Monday, July 10, 2006

Bicycling Without Antiperspirant

This blog chronicles our family's attempt to live green. We have systematically tried to eliminate poisons from our home and our yard; reduce our negative impact on the environment; and contribute to movements for social justice. And we insist on enjoying ourselves. Most of the time, these goals complement each other. For example, locally grown, organic vegetables don't bring pesticides into the home, buying them improves conditions for farm workers, and they taste better than conventionally grown vegetables. In Houston, this most improbable of places for a green lifestyle – the most polluted major city in the US – our efforts have paid off already. As MaGreen put it in the fabulous new Green Parenting banner, we're living la vida verde in megalopoland.

However, sometimes green parenting goals aren't exactly complementary…

I bicycle to work for a number of reasons. If I bicycle, we can easily get by with one car. That saves us on car payments, taxes, inspections, insurance, repairs, maintenance, traffic tickets, parking fees, and gas. I've bicycled to work for over two years now and I think we've saved at least $10,000. In terms of parenting, those savings could be seed money for a college fund. I also stay much healthier. Despite sitting at a desk for forty to sixty hours per week, I have not gained weight or suffered higher cholesterol. I also meet other bicyclists and have made new friends because I'm not encased in steel. Finally, bicycles have a negligible impact on the environment while cars are destroying the planet. It's a no brainer for someone like me who is physically capable of riding a bike and who lives three miles from his workplace.

I don't wear antiperspirants because they are filled with possible toxins – petrochemicals, aluminum, and other stuff I don't know about. Petrochemicals like phthalates and parabens create the "scent." They can disrupt the endocrine system (as in hormones) because the body can confuse them with estrogen. The level of phthalate exposure from antiperspirants for an adult may not be high enough to be considered toxic, but because children's bodies are developing quickly the potential for harm is greater. I'd rather not have any aromatic phthalates floating in the air near my baby. The aluminum in antiperspirants is sucked up into the armpit and blocks the sweat glands, but it may increase chances of developing Alzheimer's and breast cancer. The scientific data for phthalate and aluminum exposure is not as conclusive as the data on tobacco or aesbestos, but I won't be convinced that they are safe to have around my child until they are definitively proven to be safe. And I won't accept standards set by the companies that sell those products. The standards should be set by independent scientists and advocates who have proven their commitment to children.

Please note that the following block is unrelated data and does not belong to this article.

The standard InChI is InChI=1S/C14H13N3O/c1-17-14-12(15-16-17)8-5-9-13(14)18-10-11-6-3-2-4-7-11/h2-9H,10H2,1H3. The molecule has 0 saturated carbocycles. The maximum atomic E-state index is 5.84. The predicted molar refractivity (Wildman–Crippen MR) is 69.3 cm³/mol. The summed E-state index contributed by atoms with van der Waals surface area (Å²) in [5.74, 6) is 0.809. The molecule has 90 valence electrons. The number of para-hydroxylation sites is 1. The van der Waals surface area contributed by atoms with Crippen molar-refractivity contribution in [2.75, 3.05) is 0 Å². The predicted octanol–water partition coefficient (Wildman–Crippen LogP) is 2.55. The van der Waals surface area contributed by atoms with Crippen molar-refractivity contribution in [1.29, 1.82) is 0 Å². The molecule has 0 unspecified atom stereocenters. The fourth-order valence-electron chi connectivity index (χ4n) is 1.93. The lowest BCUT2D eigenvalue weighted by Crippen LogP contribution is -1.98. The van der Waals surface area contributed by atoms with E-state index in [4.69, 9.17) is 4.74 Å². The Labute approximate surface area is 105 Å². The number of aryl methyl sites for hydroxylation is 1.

Now, here's the dilemma. You can get away with driving an air-conditioned car without antiperspirant. Or you can ride a bicycle wearing antiperspirant. But is it possible to bicycle (in the sweltering heat of a semi-tropical city in the summer) without antiperspirant? In the US, people are expected to exude the petro-stink of spring fields – not the scent of actual spring fields but the hyper-real scent of imagined spring fields. We certainly are not to smell like a human body. Furthermore, I'm a brown-skinned man living in a deeply racist society. I cannot afford to carry any kind of body odor. The perception of foul odor is exactly the kind of stereotype people make about Indians. Stinky, oily Hindus. Perhaps my skin color and ethnicity make me hyper-aware, but can anybody get away with body odor at work besides record store clerks in the Haight Ashbury?

That stubborn crevice with its coarse tuft of hair. It undermines our highest ambitions!

I've tried the alternatives to antiperspirants available at the health food store. Salt crystals not only failed as a deodorant, but made me feel ridiculous. (I've heard others swear by them.) The Tom's of Maine deodorant, which doesn't use phthalates, alcohol, or aluminum, works OK for a few hours because it has its own strong scent. Lafe's Natural and Organic is OK as well, but neither work through my summer bicycle rides or even through a hectic day inside the office. So is there a solution? During the past few months, I've had to repeatedly wash my underarms with soap and water. I take a break, go to the bathroom, take off my shirt, and wash my underarms. It takes around two minutes. Then I don't smell. Not like a sweaty body or like Britney-Smears-fake-o-freshness-petrochemicals.